WASHINGTON -- The National Highway Traffic Safety Administration will hold a public hearing next month on its effort to coordinate the Takata airbag inflator recalls affecting nearly 20 million vehicles in the United States.
In a notice to be published in the Federal Register on Thursday, the agency said it will present potential strategies for “prioritizing, organizing, and phasing the multiple recalls” at the hearing. It will also provide information about the progress of the Takata recalls to date and about issues related to its first-ever attempt to coordinate a recall of this scale, with 19.2 million vehicles from 11 automakers affected.
NHTSA in May announced its intent to coordinate the massive recalls of Takata airbag inflators that can explode in a crash, a defect linked to at least eight deaths and more than 100 injuries.
At the time, NHTSA Administrator Mark Rosekind called the recall plans of individual automakers a "patch-work solution that NHTSA believes may not adequately address the safety risks presented by the defective Takata inflators within a reasonable time."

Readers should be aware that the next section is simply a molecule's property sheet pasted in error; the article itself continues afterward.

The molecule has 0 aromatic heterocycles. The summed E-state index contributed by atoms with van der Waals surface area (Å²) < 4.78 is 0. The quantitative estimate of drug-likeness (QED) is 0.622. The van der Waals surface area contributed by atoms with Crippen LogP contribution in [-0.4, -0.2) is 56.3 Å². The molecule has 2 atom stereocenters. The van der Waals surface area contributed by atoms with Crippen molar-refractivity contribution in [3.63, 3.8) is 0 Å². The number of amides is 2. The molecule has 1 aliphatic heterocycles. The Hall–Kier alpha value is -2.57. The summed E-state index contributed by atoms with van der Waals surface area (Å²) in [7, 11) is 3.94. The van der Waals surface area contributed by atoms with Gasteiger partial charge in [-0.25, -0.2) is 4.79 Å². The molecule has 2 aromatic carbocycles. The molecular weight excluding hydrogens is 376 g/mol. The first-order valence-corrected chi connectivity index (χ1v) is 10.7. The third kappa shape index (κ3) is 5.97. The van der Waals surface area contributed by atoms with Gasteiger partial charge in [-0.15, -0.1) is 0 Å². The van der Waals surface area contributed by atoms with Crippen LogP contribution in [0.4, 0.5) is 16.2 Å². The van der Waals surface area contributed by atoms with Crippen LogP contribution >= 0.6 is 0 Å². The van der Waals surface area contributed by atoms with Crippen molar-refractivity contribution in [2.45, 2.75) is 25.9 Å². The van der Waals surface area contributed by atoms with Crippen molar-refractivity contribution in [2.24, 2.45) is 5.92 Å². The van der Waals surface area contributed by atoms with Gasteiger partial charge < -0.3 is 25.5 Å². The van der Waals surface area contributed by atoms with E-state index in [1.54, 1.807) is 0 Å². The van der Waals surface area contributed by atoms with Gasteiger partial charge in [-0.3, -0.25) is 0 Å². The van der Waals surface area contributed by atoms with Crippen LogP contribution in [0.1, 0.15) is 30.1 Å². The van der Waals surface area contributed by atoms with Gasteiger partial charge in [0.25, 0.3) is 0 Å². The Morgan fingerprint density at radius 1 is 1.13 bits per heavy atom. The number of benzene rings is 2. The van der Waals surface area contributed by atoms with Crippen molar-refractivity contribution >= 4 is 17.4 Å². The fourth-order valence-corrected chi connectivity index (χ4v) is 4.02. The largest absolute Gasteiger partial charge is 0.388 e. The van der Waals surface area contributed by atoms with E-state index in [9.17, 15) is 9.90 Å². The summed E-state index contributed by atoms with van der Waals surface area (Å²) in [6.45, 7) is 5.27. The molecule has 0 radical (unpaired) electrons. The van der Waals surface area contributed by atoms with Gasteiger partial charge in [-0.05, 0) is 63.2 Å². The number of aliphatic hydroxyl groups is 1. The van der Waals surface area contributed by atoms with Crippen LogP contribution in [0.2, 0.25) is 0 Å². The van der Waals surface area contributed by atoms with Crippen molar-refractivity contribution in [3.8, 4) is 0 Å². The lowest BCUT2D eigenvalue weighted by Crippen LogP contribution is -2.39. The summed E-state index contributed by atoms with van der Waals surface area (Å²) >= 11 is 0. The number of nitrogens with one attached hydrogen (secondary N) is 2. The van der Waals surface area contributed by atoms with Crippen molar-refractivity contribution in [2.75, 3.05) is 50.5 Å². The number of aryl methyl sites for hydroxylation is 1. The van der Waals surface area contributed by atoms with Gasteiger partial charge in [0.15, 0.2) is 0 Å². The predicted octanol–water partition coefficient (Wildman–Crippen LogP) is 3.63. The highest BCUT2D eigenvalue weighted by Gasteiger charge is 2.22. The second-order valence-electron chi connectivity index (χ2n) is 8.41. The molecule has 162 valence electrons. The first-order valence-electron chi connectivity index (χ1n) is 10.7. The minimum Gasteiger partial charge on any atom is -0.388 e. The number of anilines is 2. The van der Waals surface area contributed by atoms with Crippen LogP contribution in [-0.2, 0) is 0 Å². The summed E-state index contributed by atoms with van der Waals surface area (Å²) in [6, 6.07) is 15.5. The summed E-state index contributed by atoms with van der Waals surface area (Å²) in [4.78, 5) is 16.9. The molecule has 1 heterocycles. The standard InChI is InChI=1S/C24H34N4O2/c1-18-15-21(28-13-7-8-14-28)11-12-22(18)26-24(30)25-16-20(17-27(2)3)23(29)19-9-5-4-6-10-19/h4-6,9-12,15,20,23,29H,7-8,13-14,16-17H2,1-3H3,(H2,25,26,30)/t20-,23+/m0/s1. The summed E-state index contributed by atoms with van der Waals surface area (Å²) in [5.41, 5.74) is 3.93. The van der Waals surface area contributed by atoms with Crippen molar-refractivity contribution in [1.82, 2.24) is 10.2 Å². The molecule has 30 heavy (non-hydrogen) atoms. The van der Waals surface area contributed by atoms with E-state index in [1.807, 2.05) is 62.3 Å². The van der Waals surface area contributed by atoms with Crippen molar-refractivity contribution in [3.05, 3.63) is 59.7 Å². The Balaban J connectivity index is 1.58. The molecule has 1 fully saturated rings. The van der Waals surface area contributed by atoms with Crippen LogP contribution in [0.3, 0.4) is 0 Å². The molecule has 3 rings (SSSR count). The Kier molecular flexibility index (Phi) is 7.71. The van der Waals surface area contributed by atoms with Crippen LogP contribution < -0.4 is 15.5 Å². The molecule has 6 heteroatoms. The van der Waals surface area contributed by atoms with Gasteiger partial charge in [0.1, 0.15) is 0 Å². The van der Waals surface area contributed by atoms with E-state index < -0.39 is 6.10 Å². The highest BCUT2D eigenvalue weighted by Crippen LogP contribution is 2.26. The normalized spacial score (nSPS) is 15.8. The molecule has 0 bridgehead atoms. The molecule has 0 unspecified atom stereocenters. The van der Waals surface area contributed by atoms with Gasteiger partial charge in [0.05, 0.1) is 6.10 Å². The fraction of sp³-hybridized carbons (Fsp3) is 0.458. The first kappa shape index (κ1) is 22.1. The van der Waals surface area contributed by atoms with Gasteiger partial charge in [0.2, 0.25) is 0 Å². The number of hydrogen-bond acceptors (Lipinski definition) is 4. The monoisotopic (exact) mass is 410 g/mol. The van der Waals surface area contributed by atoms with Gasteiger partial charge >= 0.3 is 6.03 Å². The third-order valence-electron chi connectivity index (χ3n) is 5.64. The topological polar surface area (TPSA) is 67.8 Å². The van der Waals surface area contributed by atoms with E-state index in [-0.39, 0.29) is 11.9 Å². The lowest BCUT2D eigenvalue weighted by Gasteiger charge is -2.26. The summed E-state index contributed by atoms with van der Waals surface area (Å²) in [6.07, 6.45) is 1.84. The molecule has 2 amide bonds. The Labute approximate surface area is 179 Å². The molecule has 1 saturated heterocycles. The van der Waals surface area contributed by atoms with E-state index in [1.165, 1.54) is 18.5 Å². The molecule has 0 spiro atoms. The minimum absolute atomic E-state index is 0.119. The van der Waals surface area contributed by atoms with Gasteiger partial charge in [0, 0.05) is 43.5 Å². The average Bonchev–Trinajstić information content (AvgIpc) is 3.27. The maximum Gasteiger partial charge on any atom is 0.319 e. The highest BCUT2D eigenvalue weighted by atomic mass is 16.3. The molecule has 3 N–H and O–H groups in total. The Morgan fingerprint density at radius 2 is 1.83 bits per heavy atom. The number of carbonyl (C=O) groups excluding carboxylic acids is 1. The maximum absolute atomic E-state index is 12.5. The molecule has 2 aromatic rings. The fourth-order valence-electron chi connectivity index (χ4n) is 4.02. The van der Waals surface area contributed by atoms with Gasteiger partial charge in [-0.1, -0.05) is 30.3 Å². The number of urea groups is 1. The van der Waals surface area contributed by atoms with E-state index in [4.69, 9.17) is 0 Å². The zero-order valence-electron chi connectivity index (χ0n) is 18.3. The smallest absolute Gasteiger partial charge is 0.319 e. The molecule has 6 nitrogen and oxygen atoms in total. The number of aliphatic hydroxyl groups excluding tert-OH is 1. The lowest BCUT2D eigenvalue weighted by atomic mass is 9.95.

The move marked the first time that the agency invoked the authority.
It allows the agency to direct and prioritize the flow of replacement parts, and, if necessary, issue an order to speed up the recalls. Depending on what the final plan looks like, NHTSA could have an unprecedented level of involvement in the execution of a recall plan.
“Millions of Americans are affected by Takata-related recalls, and this informational meeting will be an opportunity to provide the information we’ve gathered since launching the coordinated remedy proceeding in May,” Rosekind said in a statement.
“Helping the public understand the risks involved, what NHTSA and the auto industry are doing to address them, and how affected vehicle owners can take action to protect themselves and their families is an essential element in removing defective air bags from our roads and protecting public safety.”
The agency is also seeking comments from the public about the plans. The meeting will be held on Oct. 22 at U.S. Department of Transportation headquarters in Washington, D.C.